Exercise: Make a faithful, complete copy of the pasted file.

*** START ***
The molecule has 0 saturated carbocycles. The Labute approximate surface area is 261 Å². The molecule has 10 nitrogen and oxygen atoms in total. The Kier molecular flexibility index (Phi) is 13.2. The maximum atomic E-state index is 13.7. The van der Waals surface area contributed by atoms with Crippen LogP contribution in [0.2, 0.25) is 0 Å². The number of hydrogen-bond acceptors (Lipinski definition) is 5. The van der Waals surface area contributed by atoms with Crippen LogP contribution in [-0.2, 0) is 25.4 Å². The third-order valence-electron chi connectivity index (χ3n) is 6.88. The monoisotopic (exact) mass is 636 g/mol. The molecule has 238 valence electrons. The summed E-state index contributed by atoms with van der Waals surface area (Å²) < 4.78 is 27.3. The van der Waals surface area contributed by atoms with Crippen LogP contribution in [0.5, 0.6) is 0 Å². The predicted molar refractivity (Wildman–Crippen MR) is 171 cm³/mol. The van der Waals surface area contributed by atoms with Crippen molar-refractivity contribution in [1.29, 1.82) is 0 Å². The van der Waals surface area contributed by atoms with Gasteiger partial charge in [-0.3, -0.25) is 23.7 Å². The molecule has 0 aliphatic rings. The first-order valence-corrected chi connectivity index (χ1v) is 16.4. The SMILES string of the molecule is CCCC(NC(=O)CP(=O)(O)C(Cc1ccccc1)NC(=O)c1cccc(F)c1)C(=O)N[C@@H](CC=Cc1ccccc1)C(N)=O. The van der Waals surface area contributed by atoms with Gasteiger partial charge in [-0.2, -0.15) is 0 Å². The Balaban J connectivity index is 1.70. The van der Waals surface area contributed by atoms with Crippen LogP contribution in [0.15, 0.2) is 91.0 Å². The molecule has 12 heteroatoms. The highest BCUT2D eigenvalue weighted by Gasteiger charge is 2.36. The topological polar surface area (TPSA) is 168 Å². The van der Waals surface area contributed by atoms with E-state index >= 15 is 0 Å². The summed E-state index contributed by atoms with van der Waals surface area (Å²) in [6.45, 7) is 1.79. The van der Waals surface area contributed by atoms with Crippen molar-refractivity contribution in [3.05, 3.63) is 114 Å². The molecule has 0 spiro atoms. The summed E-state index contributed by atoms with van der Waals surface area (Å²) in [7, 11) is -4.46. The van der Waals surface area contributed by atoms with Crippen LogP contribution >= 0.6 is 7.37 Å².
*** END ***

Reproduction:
The molecule has 0 saturated carbocycles. The Labute approximate surface area is 261 Å². The molecule has 10 nitrogen and oxygen atoms in total. The Kier molecular flexibility index (Phi) is 13.2. The maximum atomic E-state index is 13.7. The van der Waals surface area contributed by atoms with Crippen LogP contribution in [0.2, 0.25) is 0 Å². The number of hydrogen-bond acceptors (Lipinski definition) is 5. The van der Waals surface area contributed by atoms with Crippen LogP contribution in [-0.2, 0) is 25.4 Å². The third-order valence-electron chi connectivity index (χ3n) is 6.88. The monoisotopic (exact) mass is 636 g/mol. The molecule has 238 valence electrons. The summed E-state index contributed by atoms with van der Waals surface area (Å²) < 4.78 is 27.3. The van der Waals surface area contributed by atoms with Crippen LogP contribution in [0.5, 0.6) is 0 Å². The predicted molar refractivity (Wildman–Crippen MR) is 171 cm³/mol. The van der Waals surface area contributed by atoms with Crippen molar-refractivity contribution in [1.29, 1.82) is 0 Å². The van der Waals surface area contributed by atoms with Gasteiger partial charge in [-0.3, -0.25) is 23.7 Å². The molecule has 0 aliphatic rings. The first-order valence-corrected chi connectivity index (χ1v) is 16.4. The SMILES string of the molecule is CCCC(NC(=O)CP(=O)(O)C(Cc1ccccc1)NC(=O)c1cccc(F)c1)C(=O)N[C@@H](CC=Cc1ccccc1)C(N)=O. The van der Waals surface area contributed by atoms with Gasteiger partial charge in [-0.2, -0.15) is 0 Å². The Balaban J connectivity index is 1.70. The van der Waals surface area contributed by atoms with Crippen LogP contribution in [0.15, 0.2) is 91.0 Å². The molecule has 12 heteroatoms. The highest BCUT2D eigenvalue weighted by Gasteiger charge is 2.36. The topological polar surface area (TPSA) is 168 Å². The van der Waals surface area contributed by atoms with E-state index >= 15 is 0 Å². The summed E-state index contributed by atoms with van der Waals surface area (Å²) in [6.45, 7) is 1.79. The van der Waals surface area contributed by atoms with Crippen molar-refractivity contribution in [3.05, 3.63) is 114 Å². The molecule has 0 spiro atoms. The summed E-state index contributed by atoms with van der Waals surface area (Å²) in [7, 11) is -4.46. The van der Waals surface area contributed by atoms with Crippen LogP contribution >= 0.6 is 7.37 Å².